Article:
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Stephen Colbert Offers Details on Daft Punk Drama

'Colbert Report' host explains band's canceled performance

Stephen Colbert on 'The Colbert Report.'
Scott Gries/PictureGroup
August 13, 2013 7:15 AM ET

In a new podcast interview with Daily Show writer Paul Mercurio, Stephen Colbert has finally cleared the air regarding Daft Punk's cancelled Colbert Report performance.

Last week, electro-pioneers Daft Punk canceled a highly anticipated performance on The Colbert Report, citing a contractual conflict with MTV, who recruited the band for an apperance at the VMAs. R&B star Robin Thicke filled in, performing his smash single "Blurred Lines," and in reponse, Pitchfork theorized that the whole ordeal was a "promotional stunt" for the VMA performance.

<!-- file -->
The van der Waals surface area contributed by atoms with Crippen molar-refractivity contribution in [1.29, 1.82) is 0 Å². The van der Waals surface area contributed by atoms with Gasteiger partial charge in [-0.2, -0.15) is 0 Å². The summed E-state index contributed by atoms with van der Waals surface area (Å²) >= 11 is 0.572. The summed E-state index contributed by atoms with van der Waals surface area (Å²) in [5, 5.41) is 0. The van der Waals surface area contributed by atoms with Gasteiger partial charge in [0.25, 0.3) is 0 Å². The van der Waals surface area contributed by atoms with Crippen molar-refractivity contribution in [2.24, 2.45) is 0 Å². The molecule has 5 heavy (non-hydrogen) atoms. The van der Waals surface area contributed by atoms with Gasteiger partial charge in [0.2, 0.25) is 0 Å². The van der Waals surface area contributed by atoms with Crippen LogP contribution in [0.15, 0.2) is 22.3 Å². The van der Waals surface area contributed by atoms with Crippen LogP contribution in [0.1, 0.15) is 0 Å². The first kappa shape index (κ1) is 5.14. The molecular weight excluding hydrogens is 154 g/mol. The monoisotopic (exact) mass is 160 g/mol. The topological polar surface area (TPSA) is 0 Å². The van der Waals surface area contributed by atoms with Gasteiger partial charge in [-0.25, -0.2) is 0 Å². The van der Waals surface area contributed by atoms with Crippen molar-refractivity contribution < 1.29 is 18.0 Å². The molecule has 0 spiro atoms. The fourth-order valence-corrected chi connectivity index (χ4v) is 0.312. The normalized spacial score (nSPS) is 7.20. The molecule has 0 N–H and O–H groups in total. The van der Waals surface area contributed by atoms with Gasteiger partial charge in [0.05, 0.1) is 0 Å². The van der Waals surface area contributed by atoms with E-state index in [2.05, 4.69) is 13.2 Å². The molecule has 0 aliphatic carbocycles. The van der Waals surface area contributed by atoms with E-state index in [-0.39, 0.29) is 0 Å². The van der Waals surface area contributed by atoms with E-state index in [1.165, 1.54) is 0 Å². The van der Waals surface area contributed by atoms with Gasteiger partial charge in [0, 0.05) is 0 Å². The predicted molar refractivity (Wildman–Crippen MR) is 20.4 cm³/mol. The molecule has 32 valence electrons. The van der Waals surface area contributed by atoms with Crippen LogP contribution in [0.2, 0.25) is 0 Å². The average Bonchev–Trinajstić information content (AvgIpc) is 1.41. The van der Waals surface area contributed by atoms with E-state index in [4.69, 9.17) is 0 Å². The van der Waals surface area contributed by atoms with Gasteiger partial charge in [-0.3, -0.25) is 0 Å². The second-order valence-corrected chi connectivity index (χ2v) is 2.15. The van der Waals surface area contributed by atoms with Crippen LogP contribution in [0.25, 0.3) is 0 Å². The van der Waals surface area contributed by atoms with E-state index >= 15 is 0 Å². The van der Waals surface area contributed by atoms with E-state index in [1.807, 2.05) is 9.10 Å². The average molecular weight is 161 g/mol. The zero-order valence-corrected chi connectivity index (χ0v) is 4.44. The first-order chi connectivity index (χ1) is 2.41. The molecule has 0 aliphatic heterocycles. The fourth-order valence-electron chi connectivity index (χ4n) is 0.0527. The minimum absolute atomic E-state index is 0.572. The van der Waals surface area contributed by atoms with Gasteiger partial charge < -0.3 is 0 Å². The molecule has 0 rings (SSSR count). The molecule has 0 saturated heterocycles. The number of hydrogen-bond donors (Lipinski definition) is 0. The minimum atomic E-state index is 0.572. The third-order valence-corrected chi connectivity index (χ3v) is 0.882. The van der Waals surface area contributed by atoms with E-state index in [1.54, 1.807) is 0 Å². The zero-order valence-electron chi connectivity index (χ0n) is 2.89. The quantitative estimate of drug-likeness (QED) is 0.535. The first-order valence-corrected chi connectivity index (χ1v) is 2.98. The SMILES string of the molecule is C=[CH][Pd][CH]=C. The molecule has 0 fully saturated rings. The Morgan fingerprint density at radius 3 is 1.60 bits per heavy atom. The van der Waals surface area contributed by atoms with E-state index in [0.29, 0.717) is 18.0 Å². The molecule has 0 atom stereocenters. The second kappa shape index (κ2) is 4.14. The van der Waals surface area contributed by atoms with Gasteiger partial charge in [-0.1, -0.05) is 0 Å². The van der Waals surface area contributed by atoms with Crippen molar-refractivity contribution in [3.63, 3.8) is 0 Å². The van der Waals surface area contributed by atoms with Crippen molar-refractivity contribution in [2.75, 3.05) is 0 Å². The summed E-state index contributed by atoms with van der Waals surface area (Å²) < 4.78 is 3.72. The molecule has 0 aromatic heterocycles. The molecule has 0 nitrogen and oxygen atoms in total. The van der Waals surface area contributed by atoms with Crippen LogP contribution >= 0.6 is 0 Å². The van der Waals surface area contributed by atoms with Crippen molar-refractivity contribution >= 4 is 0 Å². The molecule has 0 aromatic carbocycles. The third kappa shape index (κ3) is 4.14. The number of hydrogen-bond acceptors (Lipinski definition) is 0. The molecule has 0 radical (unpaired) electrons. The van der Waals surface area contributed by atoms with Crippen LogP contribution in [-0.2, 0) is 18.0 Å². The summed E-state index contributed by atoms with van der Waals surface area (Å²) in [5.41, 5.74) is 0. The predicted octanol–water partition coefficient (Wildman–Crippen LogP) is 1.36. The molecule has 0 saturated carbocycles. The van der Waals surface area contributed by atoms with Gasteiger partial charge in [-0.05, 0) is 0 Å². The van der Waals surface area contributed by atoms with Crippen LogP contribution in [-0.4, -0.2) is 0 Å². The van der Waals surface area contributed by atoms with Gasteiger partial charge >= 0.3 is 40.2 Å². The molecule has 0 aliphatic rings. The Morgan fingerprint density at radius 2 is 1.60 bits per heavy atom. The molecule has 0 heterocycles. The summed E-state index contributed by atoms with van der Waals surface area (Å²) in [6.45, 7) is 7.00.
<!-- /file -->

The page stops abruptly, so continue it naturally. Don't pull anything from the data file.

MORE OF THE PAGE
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Colbert first addressed the issue on his show, jovially mocking Pitchfork's report. But now he's offered more details in his Mercurio interview about what happened, explaining that MTV pulled the plug on the Daft Punk appearance at the last minute, to the surprise of all parties.

It's a very entertaining and illuminating interview, to say the least. Colbert says he originally loved the idea of having Daft Punk on his show, calling it "an interesting challenge" since the band members avoid public interviews and dress in robot costumes. "They don't want to be interviewed because they don't talk," he says of the original idea.

He goes on to explain the subsequent fall-out in detail, noting that Thicke's segment was taped in advance and stating that he took the back-and-forth in good spirits. "I found the whole thing joyful," he says.

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